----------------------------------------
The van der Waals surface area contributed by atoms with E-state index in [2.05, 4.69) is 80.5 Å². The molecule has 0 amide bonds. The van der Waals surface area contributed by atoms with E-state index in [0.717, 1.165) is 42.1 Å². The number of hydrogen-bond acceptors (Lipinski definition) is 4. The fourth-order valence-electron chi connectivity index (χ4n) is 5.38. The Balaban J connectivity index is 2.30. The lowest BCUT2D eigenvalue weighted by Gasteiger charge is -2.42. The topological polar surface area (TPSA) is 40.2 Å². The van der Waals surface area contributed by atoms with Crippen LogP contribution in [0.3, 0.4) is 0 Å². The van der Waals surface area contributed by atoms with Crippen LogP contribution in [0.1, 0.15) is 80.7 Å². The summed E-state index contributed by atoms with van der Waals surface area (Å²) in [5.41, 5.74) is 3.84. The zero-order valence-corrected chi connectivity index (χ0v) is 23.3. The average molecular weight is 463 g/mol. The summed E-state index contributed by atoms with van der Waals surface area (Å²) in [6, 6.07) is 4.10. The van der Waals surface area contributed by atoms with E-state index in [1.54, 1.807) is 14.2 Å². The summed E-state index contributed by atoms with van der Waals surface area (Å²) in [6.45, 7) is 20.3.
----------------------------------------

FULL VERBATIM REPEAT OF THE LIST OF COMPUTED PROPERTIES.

The van der Waals surface area contributed by atoms with E-state index in [2.05, 4.69) is 80.5 Å². The molecule has 0 amide bonds. The van der Waals surface area contributed by atoms with E-state index in [0.717, 1.165) is 42.1 Å². The number of hydrogen-bond acceptors (Lipinski definition) is 4. The fourth-order valence-electron chi connectivity index (χ4n) is 5.38. The Balaban J connectivity index is 2.30. The lowest BCUT2D eigenvalue weighted by Gasteiger charge is -2.42. The topological polar surface area (TPSA) is 40.2 Å². The van der Waals surface area contributed by atoms with Crippen LogP contribution in [0.3, 0.4) is 0 Å². The van der Waals surface area contributed by atoms with Crippen LogP contribution in [0.1, 0.15) is 80.7 Å². The summed E-state index contributed by atoms with van der Waals surface area (Å²) in [5.41, 5.74) is 3.84. The zero-order valence-corrected chi connectivity index (χ0v) is 23.3. The average molecular weight is 463 g/mol. The summed E-state index contributed by atoms with van der Waals surface area (Å²) in [6, 6.07) is 4.10. The van der Waals surface area contributed by atoms with E-state index in [1.54, 1.807) is 14.2 Å². The summed E-state index contributed by atoms with van der Waals surface area (Å²) in [6.45, 7) is 20.3.